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How to Land a Job or Internship at a Career Fair

Mon, Apr 23, 2012

Internship Information

So, you heard on the radio that a job fair is going to be going on in your city in a couple of weeks and while you’re considering going, you’re not sure if it’s worth the effort. Well, if you’re seeking some employment, the answer would be a resounding “Yes!”

Whether it’s a job or an internship that you’re looking for, career fairs are one of the absolute best ways to not just network with companies but actually partake in on-site interviews that, if all goes well, can have you walking in needing a position and walking out as a staff employee.

So, how do you land a job or an internship at a career fair? Glad that you asked.

Research the businesses that will be at the job fair. Most reputable job fairs will not just advertise the time and place of them, but the companies that will be partaking in the event as well. A prospective employee that is knowledgeable about the company that they are applying to is someone that many employers will deem as memorable; that’s an asset you’ll definitely need on a day where they’ll be seeing literally hundreds of people.

Treat it like an actual job interview. One of the biggest mistakes that people make in going to a job fair is treating it like a day at the zoo. It’s not a casual outing and so you should show up in business attire and you’re not going to hang out with friends so leave the iPod behind and bring your briefcase, instead. You know, the one that has your resume in it, which brings us to the second point.

Have an updated resume ready. A one-page, professionally-done, preferably on linen paper one is good. Oh, and not just one copy, but several of them. You see, because here’s the thing: A lot of companies do come out to hire people on the spot, but based on how many people show up and apply and the time that you arrive to the fair, all of these factors play a part on if they will be able to spend an ample amount of time with you. Therefore, you don’t just want to have a resume available for people who can meet with you immediately, but also for other positions that have piqued your interest. Be sure to leave a copy with them as well so that they can have the opportunity to speak with you at a later time. Oh, and if you have some business cards (you can make those up yourself on your printer), that’s a nice touch too.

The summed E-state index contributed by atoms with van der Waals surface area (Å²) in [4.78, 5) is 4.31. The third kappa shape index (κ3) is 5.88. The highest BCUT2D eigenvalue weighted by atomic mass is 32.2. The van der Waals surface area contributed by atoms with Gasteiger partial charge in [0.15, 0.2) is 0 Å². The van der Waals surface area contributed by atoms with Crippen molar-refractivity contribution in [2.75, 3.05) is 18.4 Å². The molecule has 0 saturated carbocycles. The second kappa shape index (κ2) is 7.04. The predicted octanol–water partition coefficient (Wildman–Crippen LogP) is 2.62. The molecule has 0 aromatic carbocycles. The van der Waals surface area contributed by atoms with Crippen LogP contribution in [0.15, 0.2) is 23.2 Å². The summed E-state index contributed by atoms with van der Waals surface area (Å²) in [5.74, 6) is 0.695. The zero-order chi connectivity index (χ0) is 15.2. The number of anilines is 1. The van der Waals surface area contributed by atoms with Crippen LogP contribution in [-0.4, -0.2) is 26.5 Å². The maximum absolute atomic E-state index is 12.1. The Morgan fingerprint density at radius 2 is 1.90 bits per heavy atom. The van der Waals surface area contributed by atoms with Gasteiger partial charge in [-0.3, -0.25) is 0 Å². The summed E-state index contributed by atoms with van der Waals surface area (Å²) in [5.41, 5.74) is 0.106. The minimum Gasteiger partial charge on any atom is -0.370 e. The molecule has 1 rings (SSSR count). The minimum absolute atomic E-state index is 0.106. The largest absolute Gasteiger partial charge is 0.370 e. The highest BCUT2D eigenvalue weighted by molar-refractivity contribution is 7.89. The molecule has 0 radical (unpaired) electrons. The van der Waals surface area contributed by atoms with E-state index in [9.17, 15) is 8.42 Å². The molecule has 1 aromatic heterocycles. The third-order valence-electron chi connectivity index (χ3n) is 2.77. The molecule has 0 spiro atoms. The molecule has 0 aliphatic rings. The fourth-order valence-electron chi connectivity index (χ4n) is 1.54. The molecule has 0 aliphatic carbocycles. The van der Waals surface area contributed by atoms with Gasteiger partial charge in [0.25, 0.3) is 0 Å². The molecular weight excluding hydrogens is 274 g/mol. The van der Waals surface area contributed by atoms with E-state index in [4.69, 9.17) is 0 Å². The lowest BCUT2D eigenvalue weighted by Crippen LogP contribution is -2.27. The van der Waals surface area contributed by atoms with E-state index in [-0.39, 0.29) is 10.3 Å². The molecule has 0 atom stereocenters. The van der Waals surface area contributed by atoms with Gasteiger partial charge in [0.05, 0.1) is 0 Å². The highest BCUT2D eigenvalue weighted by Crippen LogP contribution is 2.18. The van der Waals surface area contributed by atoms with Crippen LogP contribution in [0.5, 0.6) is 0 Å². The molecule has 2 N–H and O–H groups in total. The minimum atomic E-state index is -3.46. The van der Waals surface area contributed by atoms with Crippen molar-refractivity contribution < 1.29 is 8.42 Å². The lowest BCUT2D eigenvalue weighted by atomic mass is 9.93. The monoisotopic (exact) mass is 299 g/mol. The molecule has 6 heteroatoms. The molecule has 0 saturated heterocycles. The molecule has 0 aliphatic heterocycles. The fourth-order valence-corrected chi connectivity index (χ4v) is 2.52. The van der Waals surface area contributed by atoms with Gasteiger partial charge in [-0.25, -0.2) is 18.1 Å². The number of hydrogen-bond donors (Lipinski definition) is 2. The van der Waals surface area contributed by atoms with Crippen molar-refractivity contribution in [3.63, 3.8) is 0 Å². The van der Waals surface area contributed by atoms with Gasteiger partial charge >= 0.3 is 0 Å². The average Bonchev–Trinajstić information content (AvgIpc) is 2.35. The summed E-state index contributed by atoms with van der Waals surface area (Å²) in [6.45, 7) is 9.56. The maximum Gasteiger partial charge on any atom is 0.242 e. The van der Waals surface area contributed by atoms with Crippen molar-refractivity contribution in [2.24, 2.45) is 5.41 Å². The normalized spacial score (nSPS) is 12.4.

Don’t be afraid to ask questions. Say the job fair is in London and you’re trying to get one of the many London internships that represented at the fair. When it comes to getting clarity on the kinds of internships that are available and what kind of people the companies are looking to hire, people are sometimes scared to ask questions for fear of how it will make them look. But in asking (relevant) questions, that’s another way to stand out above the crowd because it shows that you have a real interest in the company and in the position. Besides, if they just wanted a bunch of resumes, they probably wouldn’t be at the job fair because they can simply solicit those online. In other words, employers are at job fairs to network with people and they know that a part of that includes dealing with many inquiries.

Follow-up. Again, it was a lot of people that employers saw during the day and even with as fabulous as you might have been, that doesn’t always mean that you were super-memorable. That is, until you jog their memory. After about 7-10 business days following the job fair, if you haven’t heard back from anyone, call the company or send an email (because you did get a business contact from them too, right?) to inquire about your status. The sooner you know where you stand, the sooner you can decide what your next move should be.

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